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March 15. No entry for March 15, 1861.
pistol. The enemy made no effort at a charge, but gradually advanced as the Nationals fell back in good order and unharmed. Bishop Whittingham, of the Protestant Episcopal Church of Maryland and the District of Columbia. transmitted to all the clergymen of that church in parochial charge in the District, a prayer of thanksgiving for the late Federal victories, to be used on all occasions of public worship within eight days following the Sunday after its receipt.--Baltimore American, March 15. Gen. Banks, at Winchester, Va., issued an order to the troops under his command, forbidding depredations of any kind whatsoever, and deeply regretting that officers, in some cases, from mistaken views, either tolerate or encourage such a course. The War Department of the United States, this day ordered, that Joseph Holt and Robert Dale Owen be, and they are hereby appointed a special committee to audit and adjust all contracts, orders, and claims on the War Department, in respect
March 15. This day a reconnoitring party started from the north side of Quantico Creek, and occupied Dumfries, Va. From the river to the village the road was strewn with dead horses. Some were in harness attached to wagons. The rebel force in and around Dumfries was composed of Texans, Alabamians, South--Carolinians, under the command of Wigfall, of Texas. About thirty cartridge and cap-boxes, some blankets, flour, etc., were found in the house used as Wigfall's headquarters. A large quantity of shells and cartridges were also stowed away in a barn, and seventy-five boxes of ammunition were found near the creek.--N. Y. Commercial, March 17. The United States frigate Cumberland, which was sunk by the attack of the Merrimac, rebel steamer, still keeps her masts above water, and the Stars and Stripes are yet flying at her masthead. A Naval expedition, composed of the gunboats Benton, Louisville, Cincinnati, Carondelet and Conestoga, under Flag-Officer Foote, left Cair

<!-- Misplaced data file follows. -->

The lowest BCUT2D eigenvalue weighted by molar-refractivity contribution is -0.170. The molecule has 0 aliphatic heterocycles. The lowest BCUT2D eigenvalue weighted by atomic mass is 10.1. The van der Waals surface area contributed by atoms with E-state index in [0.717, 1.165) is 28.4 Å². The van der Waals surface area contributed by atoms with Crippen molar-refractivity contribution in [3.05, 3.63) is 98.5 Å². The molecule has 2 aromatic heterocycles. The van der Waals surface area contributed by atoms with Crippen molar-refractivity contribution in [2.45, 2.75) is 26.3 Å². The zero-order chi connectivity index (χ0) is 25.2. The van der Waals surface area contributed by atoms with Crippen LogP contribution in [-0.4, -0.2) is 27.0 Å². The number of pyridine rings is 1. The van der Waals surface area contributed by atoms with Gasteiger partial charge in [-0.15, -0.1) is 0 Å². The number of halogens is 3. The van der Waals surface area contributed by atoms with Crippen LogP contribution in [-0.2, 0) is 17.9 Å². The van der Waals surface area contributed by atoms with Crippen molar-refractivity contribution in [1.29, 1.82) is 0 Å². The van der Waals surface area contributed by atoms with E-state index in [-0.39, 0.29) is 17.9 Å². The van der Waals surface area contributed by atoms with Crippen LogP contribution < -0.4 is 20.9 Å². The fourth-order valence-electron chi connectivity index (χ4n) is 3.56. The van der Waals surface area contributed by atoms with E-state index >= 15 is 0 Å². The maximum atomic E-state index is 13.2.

March 15. The schooner Chapman, about leaving San Francisco, Cal., was boarded by officers of the United States government and taken into custody as a privateer. Twenty secessionists, well armed, and six brass Dahlgren guns, with carriages suitable for use on shipboard, were captured. Correspondence found on the persons of the prisoners identified them as in the interest of the rebels.--Eight hundred paroled National prisoners, en route to Chicago, were detained in Richmond, Ind., and while there they completely demolished the office of the Jefferson newspaper. The British steamer Britannia, from Glasgow, with a valuable cargo, successfully ran the blockade into Wilmington, N. C.
March 15. Owing to the disturbance of the popular mind produced by the enrolment of slaves for the army in Kentucky, Governor Bramlette issued an address to the people of that State, suggesting moderation, and calling upon them to uphold and maintain the Government as constituted, and obey and enforce its just demands, as the only hope of perpetuating free institutions. --Fort De Russy, on the Red River, below Alexandria, La., was captured this day by the combined military and naval forces of the United States, under General A. J. Smith and Admiral D. D. Porter.--(Docs. 96 and 131.)
Robert Underwood Johnson, Clarence Clough Buell, Battles and Leaders of the Civil War: Volume 2., The Brooklyn at the passage of the forts. (search)
o be immediately associated with him seemed to worship him. He had determination and dash in execution, but in planning and organizing he appeared to want method. He showed me one day an old envelope containing memoranda, and said that that was all the record or books that he kept. He had, however, the good fortune to have on his staff two of the best organizers and administrators of detail in the service,--Captains Henry H. Bell at New Orleans and Percival Drayton at Mobile. On the 15th of March we began to congregate at the Head of the Passes, and at this time the energy and activity of the flag-officer made themselves felt. We lay here several weeks preparing our ships for the coming action, drilling the crews, firing at targets, and getting in provisions and coal. Farragut was about the fleet from early dawn until dark, and if any officers or men had not spontaneous enthusiasm he certainly infused it into them. I have been on the morning watch, from 4 to 8, when he would r